SEAN CARROLL: How is it that the head is put at the right end of the animal, and you get the right number of digits, and you get this beautiful bilateral symmetry that exists in a lot of animals?
I don't think any biologist is sort of immune to that wonder at how a single fertilized egg becomes a complete complex individual with all of its body parts. And this process we refer to as development or embryonic development.
So only a small fraction of all the genes in our genome are devoted to body building and organ building and sort of the patterning of the way we look. You can sort of think of them, if you want, metaphorically speaking, as the sculptors and painters in our genome. And over the course of a couple of decades, developmental biologists have defined what we call a genetic tool kit for development. It's changes in this tool kit that underlie the diversity of everything we see. A lot of what's going on in evolution is we're just changing the number and identity of particular body parts.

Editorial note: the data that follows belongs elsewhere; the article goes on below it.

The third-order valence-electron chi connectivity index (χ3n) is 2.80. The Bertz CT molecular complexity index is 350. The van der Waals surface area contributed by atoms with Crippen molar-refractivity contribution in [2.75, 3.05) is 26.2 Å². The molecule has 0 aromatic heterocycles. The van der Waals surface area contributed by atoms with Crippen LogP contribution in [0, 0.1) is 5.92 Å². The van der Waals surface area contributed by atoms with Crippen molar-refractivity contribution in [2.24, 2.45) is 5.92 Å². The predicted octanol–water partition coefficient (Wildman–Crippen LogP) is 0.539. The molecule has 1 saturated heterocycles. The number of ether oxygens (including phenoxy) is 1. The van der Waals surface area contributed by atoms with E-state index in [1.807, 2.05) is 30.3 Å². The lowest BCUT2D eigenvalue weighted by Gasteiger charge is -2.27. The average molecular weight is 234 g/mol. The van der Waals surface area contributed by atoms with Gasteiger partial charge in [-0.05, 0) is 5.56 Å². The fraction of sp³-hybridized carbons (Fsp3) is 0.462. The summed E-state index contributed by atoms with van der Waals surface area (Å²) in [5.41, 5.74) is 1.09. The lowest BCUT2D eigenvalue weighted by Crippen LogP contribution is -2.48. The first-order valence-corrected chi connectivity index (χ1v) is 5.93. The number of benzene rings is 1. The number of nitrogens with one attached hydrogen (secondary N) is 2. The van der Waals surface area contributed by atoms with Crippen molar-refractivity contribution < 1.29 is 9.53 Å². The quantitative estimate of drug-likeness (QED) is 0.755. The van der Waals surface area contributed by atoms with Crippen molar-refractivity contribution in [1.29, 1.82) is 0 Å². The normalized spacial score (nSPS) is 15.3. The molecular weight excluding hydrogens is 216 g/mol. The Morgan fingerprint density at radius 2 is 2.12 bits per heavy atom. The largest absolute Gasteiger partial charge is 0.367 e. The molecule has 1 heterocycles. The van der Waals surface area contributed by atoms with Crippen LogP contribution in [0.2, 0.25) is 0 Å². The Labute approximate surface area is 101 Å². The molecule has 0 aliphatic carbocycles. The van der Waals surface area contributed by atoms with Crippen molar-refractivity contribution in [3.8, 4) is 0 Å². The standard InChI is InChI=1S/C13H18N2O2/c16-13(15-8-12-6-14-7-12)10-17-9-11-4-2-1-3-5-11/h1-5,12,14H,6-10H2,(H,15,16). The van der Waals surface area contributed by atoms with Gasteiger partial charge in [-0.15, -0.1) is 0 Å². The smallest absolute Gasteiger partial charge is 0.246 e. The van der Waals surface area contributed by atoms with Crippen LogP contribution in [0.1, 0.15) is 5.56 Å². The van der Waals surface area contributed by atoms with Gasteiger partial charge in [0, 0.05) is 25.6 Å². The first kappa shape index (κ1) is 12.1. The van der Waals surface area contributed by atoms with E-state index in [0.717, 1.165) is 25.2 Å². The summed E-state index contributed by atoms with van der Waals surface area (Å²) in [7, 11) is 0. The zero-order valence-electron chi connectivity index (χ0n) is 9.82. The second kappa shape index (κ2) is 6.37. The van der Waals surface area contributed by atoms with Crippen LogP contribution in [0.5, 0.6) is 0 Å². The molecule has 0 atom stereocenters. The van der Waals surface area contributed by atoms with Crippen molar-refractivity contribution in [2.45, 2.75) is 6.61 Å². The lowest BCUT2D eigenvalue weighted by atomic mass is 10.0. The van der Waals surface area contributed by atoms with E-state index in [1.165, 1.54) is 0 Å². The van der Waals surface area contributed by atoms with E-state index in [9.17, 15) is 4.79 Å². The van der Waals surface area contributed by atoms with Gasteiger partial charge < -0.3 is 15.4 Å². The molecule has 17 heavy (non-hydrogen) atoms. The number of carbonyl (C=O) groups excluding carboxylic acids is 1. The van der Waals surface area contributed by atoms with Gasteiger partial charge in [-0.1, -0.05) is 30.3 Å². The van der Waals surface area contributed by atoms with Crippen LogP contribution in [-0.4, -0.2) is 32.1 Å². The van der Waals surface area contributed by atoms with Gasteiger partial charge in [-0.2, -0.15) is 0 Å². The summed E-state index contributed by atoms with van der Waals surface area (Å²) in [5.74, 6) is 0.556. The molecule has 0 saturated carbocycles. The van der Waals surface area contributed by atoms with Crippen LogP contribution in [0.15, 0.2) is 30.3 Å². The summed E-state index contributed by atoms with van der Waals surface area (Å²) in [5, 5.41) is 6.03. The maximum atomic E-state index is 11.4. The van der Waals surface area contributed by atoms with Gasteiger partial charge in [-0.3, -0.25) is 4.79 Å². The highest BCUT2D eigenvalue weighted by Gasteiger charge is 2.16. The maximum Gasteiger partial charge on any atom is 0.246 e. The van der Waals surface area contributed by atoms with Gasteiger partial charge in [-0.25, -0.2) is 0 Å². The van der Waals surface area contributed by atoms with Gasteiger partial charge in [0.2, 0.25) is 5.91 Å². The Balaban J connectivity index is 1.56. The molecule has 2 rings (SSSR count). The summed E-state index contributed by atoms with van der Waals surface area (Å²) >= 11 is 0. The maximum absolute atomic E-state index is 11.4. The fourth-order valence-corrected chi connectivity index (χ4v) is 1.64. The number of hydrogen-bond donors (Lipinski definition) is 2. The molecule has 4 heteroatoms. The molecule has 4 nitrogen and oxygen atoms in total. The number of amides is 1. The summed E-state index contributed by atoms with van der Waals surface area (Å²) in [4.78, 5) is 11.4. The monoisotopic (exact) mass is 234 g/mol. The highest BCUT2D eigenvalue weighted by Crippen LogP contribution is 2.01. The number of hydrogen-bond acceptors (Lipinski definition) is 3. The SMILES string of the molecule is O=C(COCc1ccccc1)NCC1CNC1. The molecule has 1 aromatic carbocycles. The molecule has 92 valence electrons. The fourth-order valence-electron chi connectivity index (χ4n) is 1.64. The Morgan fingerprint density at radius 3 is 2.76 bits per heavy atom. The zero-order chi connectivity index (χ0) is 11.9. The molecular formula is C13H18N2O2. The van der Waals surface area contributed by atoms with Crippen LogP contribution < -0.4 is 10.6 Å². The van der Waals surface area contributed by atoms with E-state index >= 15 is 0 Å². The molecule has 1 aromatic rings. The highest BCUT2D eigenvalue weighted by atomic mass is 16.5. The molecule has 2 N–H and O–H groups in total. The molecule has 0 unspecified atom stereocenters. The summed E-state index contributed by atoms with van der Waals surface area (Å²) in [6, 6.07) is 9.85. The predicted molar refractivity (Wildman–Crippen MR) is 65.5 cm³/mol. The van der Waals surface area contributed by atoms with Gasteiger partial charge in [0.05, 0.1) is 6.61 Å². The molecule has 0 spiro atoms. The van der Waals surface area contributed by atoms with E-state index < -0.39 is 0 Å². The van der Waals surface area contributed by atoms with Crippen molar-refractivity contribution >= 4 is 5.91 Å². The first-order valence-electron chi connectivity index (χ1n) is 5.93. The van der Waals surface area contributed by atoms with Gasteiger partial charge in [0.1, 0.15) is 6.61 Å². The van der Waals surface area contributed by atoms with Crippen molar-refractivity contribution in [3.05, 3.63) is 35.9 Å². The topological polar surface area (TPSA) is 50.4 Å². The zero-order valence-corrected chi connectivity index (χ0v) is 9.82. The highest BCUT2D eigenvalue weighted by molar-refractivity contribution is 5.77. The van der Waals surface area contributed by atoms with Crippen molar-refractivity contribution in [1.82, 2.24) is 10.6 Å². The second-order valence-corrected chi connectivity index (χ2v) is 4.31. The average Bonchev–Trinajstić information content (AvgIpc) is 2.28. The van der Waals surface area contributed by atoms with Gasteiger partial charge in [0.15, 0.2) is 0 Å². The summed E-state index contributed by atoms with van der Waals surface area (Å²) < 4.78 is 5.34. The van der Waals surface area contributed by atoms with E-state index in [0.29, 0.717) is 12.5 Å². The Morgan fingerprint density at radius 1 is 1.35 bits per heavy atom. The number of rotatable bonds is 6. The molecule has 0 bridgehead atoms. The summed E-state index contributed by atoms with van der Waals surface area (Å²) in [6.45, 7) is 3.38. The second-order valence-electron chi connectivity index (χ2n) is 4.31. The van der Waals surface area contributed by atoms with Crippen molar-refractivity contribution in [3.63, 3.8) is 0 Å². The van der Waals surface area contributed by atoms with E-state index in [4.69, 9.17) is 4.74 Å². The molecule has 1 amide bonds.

So once sort of making vertebrae was figured out, it's just tinkering with the number of vertebrae or the identity of vertebrae or what's sort of erected on that sort of chassis, and that would be true, whether we're talking about snakes versus humans or even humans versus chimpanzees. You know, the anatomical resemblance between ourselves and the chimps is pretty obvious, but you know, we've got bigger brains, different facial shape, different arm length, and these are really perceived as minor tweaks of anatomy. We're just a remodeled ape, I think. That's what I boil it down to. And this process of remodeling involves using these genes in either slightly to dramatically different ways in the course of evolution.